During the final three and one-half weeks of the production's run, audiences will have the opportunity to see all three parts of the trilogy in successive performances. In addition, on three Saturdays -- February 24, March 3, and March 10 -- theatergoers will be able to see all three parts in one-day marathons beginning at 11am.
The show will be performed by a company of more than 30 actors playing more than 70 roles, with casting yet to be announced. Tony Award winner Jack O'Brien, who helmed LCT's recent production of Henry IV, will direct. The production will have sets by Bob Crowley and Scott Pask, costumes by Catherine Zuber, lighting by Natasha Katz, Brian MacDevitt, and Kenneth Posner, and original music and sound design by Mark Bennett.
Beginning in mid-19th century Russia during the repressive reign of Tsar Nicholas I, the action of the play spans a period of 30 years. It tells the panoramic story of a group of Russian intellectuals headed by the radical theorist and editor Alexander Herzen, the novelist Ivan Turgenev, the literary critic Vissarion Belinsky, and the aristocrat-turned-anarchist Michael Bakunin, who lead a band of like-minded countrymen in a revolutionary movement in which they strive to change and fix a political system by using their minds as their only weapon.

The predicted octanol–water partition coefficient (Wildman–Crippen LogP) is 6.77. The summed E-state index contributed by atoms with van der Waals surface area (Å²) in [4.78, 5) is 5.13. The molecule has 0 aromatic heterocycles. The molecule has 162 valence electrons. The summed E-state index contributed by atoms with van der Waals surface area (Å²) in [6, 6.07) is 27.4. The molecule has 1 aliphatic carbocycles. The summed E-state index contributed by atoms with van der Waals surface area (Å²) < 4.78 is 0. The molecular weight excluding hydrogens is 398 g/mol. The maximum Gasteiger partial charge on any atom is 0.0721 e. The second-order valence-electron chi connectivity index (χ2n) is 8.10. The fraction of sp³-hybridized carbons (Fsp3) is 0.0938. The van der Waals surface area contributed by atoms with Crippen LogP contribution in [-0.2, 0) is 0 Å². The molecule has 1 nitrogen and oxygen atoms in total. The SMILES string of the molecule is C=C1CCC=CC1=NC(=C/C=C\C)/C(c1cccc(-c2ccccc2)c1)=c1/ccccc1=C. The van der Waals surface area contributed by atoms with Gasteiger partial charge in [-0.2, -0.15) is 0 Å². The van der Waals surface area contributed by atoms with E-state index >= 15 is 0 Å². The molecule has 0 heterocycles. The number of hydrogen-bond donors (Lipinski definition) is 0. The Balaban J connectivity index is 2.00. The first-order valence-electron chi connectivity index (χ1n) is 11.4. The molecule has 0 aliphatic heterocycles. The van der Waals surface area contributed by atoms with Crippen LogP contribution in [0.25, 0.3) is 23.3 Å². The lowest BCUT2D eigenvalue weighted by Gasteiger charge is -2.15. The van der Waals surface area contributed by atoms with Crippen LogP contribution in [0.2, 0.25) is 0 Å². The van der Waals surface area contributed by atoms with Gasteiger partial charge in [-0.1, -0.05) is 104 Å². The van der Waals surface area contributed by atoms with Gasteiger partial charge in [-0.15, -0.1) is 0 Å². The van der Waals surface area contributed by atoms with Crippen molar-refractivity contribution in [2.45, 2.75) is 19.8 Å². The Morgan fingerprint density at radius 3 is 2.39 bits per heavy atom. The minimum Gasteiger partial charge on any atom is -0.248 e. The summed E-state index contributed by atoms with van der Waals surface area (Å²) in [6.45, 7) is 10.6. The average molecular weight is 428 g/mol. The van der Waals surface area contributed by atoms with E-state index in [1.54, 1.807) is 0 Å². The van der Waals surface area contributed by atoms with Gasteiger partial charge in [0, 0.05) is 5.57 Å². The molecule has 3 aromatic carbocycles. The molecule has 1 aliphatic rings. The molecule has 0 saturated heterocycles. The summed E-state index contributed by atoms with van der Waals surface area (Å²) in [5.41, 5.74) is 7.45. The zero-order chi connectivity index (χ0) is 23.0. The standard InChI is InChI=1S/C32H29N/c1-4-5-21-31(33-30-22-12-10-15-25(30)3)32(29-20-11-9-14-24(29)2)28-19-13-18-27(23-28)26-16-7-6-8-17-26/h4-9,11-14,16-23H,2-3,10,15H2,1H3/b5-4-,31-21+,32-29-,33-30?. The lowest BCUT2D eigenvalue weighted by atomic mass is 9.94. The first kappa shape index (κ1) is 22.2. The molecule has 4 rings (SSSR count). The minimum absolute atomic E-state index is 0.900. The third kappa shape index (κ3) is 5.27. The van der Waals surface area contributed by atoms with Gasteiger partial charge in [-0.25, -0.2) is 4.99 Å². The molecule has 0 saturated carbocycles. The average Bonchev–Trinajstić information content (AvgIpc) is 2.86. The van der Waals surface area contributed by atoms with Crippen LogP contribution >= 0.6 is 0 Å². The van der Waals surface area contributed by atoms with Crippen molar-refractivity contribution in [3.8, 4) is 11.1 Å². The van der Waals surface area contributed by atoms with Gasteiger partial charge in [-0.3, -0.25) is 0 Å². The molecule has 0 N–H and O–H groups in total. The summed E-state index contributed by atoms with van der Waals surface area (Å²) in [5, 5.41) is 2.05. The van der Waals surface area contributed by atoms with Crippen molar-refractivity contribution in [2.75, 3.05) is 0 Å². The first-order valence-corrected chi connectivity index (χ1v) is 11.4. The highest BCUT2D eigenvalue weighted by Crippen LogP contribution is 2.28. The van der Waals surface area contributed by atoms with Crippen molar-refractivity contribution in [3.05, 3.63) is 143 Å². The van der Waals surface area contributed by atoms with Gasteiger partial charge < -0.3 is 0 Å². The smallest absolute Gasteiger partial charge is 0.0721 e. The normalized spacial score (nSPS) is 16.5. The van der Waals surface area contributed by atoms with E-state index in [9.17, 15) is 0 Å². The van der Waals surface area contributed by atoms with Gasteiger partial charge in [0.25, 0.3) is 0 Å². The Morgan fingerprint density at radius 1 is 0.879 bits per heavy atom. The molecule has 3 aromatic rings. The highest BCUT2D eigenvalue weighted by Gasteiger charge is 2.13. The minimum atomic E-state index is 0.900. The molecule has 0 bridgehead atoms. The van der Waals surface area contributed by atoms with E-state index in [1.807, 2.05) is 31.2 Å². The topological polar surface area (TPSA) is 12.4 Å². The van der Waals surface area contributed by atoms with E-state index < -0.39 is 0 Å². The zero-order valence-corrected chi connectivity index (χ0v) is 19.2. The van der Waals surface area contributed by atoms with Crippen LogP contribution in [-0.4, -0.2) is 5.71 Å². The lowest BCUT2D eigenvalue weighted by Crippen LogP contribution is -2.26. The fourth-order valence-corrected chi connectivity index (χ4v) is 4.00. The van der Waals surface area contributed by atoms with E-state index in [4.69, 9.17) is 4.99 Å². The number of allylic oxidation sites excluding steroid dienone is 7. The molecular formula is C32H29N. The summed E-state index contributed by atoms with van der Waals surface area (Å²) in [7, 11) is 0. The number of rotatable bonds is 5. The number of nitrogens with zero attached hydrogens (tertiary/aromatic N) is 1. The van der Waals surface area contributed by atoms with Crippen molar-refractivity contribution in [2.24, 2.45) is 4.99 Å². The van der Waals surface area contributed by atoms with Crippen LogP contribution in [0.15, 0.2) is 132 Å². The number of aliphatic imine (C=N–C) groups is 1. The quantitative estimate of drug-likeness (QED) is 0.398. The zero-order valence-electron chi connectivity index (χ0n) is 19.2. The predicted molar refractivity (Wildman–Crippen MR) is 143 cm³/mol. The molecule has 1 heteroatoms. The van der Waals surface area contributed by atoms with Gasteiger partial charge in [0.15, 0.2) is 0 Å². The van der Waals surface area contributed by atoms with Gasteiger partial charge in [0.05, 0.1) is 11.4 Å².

Voyage, which is set in the Russian countryside as well as in Moscow and St. Petersburg, will open officially on November 5. The second part of the trilogy, Shipwreck, begins 13 years later outside Moscow and follows the characters' exile to Paris, Dresden, and Nice. It will begin previews on December 5 and will open officially on December 21. Salvage, which takes place over a period of 12 years in London and Geneva, will begin previews on January 30 and will open officially on February 15.
Stoppard has won three Tony Awards for Best Play, for Rosencrantz and Guildenstern Are Dead, Travesties, and The Real Thing. He received Tony nominations for The Invention of Love and Arcadia, both of which were produced by Lincoln Center Theater, and he was most recently represented on Broadway in 2004 with the revival of Jumpers.